Three years ago, Payson High School’s fine arts teacher George Conley began informally meeting with students who were failing classes.
He would talk with them to figure out why they were having so much trouble.
“It drives me crazy when kids fail,” said Conley.
This year, the school formalized Conley’s caring, non-punitive approach and began academic conferences for freshmen who were failing courses.
Consequently, the number of freshmen failing classes fell by 40 percent by the end of the fall semester.
Sometimes, the problem is attendance — kids who miss too much school tend to perform more poorly in school. Other times, kids complete their homework, but then fail to turn it in.
Teachers and administrators at PHS say they don’t know why a child would not turn in completed homework, but it happens.
Freshman year is typically turbulent. Students gain more freedom and responsibility, but often lack the maturity to handle it, teachers say. The academic conferences are part of a larger effort to help freshmen acclimate to high school, and to ease the transition between middle school and high school.
That period of time is often marked by decreased test scores, and a drop in grades.
When students begin failing classes, Conley said the problem “snowballs.”
The next year, a student would have to retake any classes failed in addition to that year’s grade-level courses. Requirements eat into time for electives, and students become frustrated. Some drop out.
“The idea is to catch them early,” Conley said.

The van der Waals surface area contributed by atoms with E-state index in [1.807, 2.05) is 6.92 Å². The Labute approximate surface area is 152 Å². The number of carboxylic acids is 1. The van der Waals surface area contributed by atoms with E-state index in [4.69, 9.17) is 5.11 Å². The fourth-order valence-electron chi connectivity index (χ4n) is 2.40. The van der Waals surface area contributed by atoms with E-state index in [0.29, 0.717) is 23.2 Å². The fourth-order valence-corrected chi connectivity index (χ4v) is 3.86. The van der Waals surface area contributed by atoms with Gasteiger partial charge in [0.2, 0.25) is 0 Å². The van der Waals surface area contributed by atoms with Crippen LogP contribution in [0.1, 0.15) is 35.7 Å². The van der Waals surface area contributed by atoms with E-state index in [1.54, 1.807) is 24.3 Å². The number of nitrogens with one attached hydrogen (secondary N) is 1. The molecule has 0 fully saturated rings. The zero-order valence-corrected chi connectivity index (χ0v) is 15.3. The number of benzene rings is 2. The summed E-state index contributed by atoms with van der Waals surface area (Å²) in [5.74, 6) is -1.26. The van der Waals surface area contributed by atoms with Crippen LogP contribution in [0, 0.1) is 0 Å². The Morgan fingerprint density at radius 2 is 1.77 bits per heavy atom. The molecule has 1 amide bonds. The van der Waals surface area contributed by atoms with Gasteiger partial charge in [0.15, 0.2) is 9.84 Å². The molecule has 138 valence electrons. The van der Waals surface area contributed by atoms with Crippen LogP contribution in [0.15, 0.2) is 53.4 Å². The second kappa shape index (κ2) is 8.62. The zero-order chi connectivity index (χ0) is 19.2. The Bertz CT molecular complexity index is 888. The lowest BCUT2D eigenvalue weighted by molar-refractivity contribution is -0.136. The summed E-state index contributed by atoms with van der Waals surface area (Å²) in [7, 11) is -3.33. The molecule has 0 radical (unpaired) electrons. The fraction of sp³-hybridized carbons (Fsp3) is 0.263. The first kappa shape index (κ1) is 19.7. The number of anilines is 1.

Many of the students who find themselves in academic conferences also appear in a similar program for attendance. However, the attendance program involves all high school students, while the academic hearings for now focus on freshmen.
The process begins when the school sends out a letter to a child’s parents with a meeting date and time.
The meetings last roughly 15 minutes, and students sign a grade improvement plan vowing to attend class regularly and on time, among other things.
Teachers talk to students and their parents about available tutoring, and also the online system Edline, where students can check assignments and parents can keep abreast of current events, and check a student’s grades.
During the fall semester, 46 meetings with parents were scheduled. Of those meetings, 57 percent were completed, but parents failed to show up 24 percent of the time.
Conley said apathetic parents are frustrating, but there’s little the school can do.
“We can offer, but if they don’t show up ...” he said.
Overall, Conley said parents are grateful for the effort. “The parents that come in want their kids to be successful.”
Students also sometimes need work on time management or organizational skills, said guidance counselor Don Heizer.
Conley said freshmen usually fail the greatest number of classes, followed by sophomores. The number of failures drops off during junior and senior year.
“They get it,” Conley said. Students begin to understand the stakes, and become more mature.
At first, students failing three or more classes took priority for the conferences, but Conley said the school then worked backward to students who were failing fewer classes.
This year, the program is a pilot, but Conley says he’d like to expand it to include other grades. Resources, however, are always an issue.
Heizer said the school’s educational philosophy has changed over the years. Where previously, kids were on their own to succeed, failure is no longer an option.
“To me, even it’s one kid,” it matters, said Conley.